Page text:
User avatar
jss1100
Posts: 105
Joined: Wed May 20, 2009 6:25 pm

Re: Advice on choosing a law school from a practicing lawyer

Postby jss1100 » Sat Mar 27, 2010 3:42 pm

Thanks for this post.

newyorklaw23
Posts: 82
Joined: Sun Oct 18, 2009 3:52 pm

Re: Advice on choosing a law school from a practicing lawyer

Postby newyorklaw23 » Sat Mar 27, 2010 4:30 pm

Any advice for people looking at schools just outside the t14? Many students don't quite make the cut for the t14 but are still interested in NY/DC/LA/CHI etc. For example, would you recommend Fordham over schools ranked 15-25 for someone who would like to practice in NY?

User avatar
FunkyJD
Posts: 1039
Joined: Tue Dec 22, 2009 3:38 pm

Re: Advice on choosing a law school from a practicing lawyer

Postby FunkyJD » Sat Mar 27, 2010 4:37 pm

Thanks OP; I bookmarked this for future reference.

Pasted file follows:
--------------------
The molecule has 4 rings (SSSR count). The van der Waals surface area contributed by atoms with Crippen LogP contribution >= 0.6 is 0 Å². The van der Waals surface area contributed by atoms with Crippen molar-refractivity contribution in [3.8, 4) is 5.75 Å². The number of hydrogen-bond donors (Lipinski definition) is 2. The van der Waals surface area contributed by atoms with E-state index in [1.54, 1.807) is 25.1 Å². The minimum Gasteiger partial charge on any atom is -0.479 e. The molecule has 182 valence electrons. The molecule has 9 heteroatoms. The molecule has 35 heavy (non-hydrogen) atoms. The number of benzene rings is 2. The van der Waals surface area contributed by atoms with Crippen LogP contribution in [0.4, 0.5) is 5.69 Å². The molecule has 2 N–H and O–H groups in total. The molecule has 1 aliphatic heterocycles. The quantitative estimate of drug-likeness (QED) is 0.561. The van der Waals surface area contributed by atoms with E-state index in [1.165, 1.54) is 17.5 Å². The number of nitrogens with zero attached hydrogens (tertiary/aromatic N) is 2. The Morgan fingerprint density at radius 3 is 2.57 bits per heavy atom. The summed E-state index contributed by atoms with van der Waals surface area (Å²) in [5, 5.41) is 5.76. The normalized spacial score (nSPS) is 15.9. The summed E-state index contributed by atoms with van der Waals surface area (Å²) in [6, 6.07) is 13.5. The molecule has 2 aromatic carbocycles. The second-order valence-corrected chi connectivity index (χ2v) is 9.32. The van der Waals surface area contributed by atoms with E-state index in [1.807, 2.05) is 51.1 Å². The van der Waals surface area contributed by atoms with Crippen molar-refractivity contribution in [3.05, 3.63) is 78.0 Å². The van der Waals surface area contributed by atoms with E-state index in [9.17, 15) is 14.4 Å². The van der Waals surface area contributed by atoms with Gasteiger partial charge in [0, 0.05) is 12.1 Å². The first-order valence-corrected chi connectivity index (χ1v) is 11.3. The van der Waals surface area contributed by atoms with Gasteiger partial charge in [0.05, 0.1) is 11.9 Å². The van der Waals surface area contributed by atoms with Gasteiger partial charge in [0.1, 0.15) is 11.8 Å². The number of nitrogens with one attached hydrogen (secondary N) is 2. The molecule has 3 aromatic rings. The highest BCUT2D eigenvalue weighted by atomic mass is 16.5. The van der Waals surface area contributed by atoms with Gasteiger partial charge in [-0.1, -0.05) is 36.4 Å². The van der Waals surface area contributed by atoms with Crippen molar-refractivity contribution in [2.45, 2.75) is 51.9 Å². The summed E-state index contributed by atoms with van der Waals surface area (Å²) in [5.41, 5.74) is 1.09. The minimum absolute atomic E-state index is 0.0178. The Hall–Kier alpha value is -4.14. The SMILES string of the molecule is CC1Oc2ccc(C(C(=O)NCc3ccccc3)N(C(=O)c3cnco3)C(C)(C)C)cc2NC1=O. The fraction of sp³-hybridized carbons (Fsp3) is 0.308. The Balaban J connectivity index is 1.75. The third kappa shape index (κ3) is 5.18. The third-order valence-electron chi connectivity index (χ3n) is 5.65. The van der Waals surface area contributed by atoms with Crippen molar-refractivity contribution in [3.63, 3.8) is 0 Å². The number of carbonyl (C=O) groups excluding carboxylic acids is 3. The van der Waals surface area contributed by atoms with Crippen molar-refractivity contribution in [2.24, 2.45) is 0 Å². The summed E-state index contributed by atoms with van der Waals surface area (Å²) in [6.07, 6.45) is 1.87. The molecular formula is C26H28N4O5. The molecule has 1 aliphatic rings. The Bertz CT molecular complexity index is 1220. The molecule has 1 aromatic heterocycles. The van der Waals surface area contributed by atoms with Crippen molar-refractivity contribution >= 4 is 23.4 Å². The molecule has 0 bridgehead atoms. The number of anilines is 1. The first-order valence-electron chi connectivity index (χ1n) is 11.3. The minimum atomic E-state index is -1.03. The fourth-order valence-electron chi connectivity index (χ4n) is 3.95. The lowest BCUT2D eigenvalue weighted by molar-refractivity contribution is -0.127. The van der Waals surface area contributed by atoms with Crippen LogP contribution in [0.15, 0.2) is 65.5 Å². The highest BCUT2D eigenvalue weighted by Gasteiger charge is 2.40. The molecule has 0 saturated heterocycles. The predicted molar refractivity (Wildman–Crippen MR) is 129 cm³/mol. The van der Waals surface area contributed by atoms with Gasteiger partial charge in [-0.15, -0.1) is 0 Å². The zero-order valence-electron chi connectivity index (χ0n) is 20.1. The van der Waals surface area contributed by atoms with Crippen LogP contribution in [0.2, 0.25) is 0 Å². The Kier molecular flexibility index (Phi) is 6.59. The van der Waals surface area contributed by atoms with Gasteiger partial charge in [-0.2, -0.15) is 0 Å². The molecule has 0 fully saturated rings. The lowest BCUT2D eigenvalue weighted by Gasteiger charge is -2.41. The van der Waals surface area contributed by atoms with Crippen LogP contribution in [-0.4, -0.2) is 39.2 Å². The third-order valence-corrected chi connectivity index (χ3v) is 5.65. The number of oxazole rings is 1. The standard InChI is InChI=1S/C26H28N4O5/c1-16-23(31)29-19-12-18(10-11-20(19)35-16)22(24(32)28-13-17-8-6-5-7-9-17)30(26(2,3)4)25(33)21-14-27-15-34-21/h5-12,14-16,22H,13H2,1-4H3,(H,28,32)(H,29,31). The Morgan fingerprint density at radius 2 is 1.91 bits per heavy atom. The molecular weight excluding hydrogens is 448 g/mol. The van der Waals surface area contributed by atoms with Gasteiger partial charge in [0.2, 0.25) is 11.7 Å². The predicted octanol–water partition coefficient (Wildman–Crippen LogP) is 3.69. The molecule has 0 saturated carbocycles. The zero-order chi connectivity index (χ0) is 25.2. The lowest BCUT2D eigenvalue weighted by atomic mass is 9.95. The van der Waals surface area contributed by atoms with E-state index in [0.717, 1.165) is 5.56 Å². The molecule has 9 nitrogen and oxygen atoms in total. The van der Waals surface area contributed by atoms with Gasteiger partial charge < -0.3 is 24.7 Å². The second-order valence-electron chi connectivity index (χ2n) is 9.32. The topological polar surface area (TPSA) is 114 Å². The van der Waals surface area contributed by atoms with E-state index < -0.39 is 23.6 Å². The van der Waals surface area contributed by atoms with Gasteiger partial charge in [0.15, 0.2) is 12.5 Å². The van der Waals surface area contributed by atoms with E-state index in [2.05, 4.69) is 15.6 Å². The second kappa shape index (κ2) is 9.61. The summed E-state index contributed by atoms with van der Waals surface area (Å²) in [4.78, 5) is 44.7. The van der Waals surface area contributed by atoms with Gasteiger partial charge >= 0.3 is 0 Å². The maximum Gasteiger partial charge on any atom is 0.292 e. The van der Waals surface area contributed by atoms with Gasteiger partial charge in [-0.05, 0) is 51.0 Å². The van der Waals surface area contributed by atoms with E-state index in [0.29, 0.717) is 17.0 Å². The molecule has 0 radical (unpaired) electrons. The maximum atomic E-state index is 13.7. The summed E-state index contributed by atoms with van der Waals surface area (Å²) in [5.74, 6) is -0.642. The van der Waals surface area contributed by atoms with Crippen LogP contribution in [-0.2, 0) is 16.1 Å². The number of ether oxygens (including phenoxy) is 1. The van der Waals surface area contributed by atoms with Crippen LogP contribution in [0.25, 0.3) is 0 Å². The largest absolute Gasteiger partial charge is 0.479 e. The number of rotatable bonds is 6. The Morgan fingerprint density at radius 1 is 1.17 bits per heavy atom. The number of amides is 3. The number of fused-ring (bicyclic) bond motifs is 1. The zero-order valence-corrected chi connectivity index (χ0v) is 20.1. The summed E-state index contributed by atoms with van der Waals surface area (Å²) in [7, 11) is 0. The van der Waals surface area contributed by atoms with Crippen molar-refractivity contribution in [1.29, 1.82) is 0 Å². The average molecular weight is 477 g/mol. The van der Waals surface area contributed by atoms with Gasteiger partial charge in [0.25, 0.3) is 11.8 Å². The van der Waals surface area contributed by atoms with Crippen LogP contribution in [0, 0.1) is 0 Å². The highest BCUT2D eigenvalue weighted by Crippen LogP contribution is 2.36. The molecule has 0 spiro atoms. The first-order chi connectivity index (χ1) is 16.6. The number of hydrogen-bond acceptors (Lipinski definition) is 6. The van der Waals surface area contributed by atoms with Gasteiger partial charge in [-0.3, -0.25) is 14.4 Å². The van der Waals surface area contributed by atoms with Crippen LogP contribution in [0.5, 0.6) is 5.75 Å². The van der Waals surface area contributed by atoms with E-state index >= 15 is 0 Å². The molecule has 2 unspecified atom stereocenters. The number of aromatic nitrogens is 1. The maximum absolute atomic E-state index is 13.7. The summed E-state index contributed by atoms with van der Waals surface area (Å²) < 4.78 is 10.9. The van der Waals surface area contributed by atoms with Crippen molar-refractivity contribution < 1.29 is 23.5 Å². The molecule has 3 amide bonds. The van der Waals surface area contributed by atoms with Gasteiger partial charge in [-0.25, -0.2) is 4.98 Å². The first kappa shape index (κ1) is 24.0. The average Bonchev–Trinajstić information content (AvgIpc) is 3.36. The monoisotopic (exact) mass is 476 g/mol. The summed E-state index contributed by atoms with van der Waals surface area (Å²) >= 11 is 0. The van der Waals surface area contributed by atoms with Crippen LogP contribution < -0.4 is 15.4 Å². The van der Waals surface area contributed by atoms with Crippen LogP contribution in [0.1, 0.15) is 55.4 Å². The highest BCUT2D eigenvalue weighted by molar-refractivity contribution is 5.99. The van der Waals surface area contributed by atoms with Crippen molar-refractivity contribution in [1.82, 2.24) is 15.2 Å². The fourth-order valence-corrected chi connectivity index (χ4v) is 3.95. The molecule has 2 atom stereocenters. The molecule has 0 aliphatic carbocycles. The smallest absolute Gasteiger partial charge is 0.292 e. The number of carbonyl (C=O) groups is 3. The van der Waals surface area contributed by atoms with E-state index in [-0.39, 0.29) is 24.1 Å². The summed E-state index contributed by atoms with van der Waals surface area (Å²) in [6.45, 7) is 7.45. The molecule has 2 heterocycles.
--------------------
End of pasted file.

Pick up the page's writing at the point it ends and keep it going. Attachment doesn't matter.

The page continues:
User avatar
Ragged
Posts: 1509
Joined: Wed Oct 21, 2009 12:39 pm

Re: Advice on choosing a law school from a practicing lawyer

Postby Ragged » Sat Mar 27, 2010 4:40 pm

tl;dr but probably will when I'm bored.

istorm88
Posts: 38
Joined: Sat Jan 09, 2010 11:33 pm

Re: Advice on choosing a law school from a practicing lawyer

Postby istorm88 » Sat Mar 27, 2010 5:00 pm

Thank you for the post. It covered all the topics myself and I'm sure many other prospective law school students struggle with on a routine basis; I know I flip-flop on what my best path is on an hourly basis.

keg411
Posts: 5935
Joined: Tue Apr 21, 2009 9:10 pm

Re: Advice on choosing a law school from a practicing lawyer

Postby keg411 » Sat Mar 27, 2010 5:02 pm

Thanks for writing this. Very helpful.

debbiestevens
Posts: 17
Joined: Sat May 02, 2009 9:22 pm

Re: Advice on choosing a law school from a practicing lawyer

Postby debbiestevens » Sat Mar 27, 2010 5:17 pm

Thanks for the post. How easy is it to transition into the federal govt. from the private sector? I can't work very many hours due to the family situation. I hear that govt. is typically normal hours (9-5). What advice if you don't desire a heavy workload and want sane hours?